GE Crams 500GB of Data on DVD with Holographic Tech
General Electric Global Research says it has figured out a way to put up to 500GB of data on a regular-sized DVD disc under laboratory conditions. GE says its breakthrough was achieved by writing 3-dimensional patterns that represent data onto a disc made of highly reflective material. The disc then acts as a mirror that makes it possible for a laser to pick up the entire piece of data. GE's process doesn't just put information onto the surface of the disc -- as DVDs and CDs do -- but etches the micro-holographic patterns below the surface of the disc as well.
Holographic disc-based storage is a long ways off from consumers, but its potential has many in the storage community excited. Experts see micro-holographic players and discs over time have the potential of becoming a low-cost storage alternative to DVDs and Blu-ray discs. By comparison, the highest capacity Blu-ray discs can store up to 50GB of data, while the most common type of DVD holds less than 9GB of information. GE's eventual goal is to store up to 1 TB of data on the new disc format. GE says its micro-holographic technology is backward compatible -- able to read CDs, DVDs and Blu-ray discs.
GE says it is eager to take its micro-holographic technology out of the lab and put it on store shelves. GE says its first step in that direction is to target data-intensive business customers like movie studios and medical researchers, but the eventual goal is to put micro-holographic players in the home.
New Format, New Headaches, New Expenses?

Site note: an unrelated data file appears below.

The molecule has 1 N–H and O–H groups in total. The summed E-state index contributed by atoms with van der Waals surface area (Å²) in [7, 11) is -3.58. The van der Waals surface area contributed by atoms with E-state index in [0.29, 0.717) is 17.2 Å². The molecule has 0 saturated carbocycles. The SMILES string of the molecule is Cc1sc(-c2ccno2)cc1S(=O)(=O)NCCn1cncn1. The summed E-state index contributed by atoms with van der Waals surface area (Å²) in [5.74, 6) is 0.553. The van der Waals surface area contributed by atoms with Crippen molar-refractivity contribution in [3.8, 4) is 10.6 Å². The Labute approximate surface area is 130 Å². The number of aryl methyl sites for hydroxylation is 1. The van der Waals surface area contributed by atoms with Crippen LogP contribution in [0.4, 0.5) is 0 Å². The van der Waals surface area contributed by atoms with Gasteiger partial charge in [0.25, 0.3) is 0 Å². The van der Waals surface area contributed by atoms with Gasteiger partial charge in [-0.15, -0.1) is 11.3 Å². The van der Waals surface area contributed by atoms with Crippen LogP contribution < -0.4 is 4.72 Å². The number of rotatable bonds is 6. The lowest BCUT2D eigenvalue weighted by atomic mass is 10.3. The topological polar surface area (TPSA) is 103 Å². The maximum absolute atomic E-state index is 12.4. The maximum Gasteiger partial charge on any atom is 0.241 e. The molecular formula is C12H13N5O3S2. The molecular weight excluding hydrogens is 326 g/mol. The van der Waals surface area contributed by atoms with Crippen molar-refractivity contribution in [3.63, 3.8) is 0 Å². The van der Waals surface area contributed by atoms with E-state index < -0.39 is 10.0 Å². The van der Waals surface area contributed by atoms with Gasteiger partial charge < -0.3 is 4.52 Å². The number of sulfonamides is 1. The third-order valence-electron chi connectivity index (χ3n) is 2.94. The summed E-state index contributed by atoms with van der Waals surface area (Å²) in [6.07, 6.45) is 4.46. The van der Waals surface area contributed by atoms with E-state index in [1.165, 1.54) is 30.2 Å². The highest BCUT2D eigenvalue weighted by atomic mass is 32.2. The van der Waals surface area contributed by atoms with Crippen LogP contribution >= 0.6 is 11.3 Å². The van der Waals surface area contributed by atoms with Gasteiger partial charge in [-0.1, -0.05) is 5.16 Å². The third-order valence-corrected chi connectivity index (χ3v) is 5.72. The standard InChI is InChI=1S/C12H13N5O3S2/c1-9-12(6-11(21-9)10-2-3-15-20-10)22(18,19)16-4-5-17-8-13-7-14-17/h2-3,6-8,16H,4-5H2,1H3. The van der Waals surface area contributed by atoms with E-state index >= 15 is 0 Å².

While GE's 500GB disc breakthrough sounds wonderful, will consumers be willing to shell out money for a new disc format. Some early adopters are still licking their wounds after the wake of the Blu-ray versus HD DVD format war.
A micro-holographic format war may not be on the horizon (thanks to reverse compatibility), but will anyone out there really want to invest in a new format in 2011 or 2012 when GE hopes to see consumer devices on the market? There's also the question of whether there will be a big commercial demand for physical storage at all in the future when it comes to content distribution. Streaming content from sites like Hulu and YouTube will only become more popular in the coming years especially as streaming ability is embedded into televisions. Many people are also bypassing physical retailers of movies and CDs and turning to online services like iTunes and Amazon.
However, GE's technology could find an enthusiastic market in the data storage niche. The ability to write 500GB of data onto one disc could be cheap alternative to Blu-ray and multiple DVD backup solutions. However, external hard drives would still remain a faster, safer, cheaper, and more reliable form of backup. The GE micro-holographic disc initially will be very expensive with many predicting the cost will be $50 a disk. Over time, with mass production, that price could drop considerably.
Back to the Future with Holographic Storage
GE may have had a breakthrough, but they are not the first to flirt with holographic technology and other mass storage solutions. InPhase Technologies and Maxell in 2006 were showing off holographic storage technology that was supposed to be available in 2007. Those discs only held 300GB of data, and the technology was also supposed to start with business consumers since drives were priced between $15,000 and $20,000, and discs were supposed to cost $150. Last summer, Nintendo was in talks with InPhase to put its holographic storage technology in the Wii. Call/Recall, a research company, in 2007 said it had discovered a way to store 1 TB of data on an optical disc using 2-photon 3D technology.
Another company called Optware was supposed to have 1TB optical discs out by the end of 2002. Considering that GE's competitors were first out of the gate and still haven't made it to store shelves yet, it may be a while before GE's technology makes it out of the lab and into your living room.
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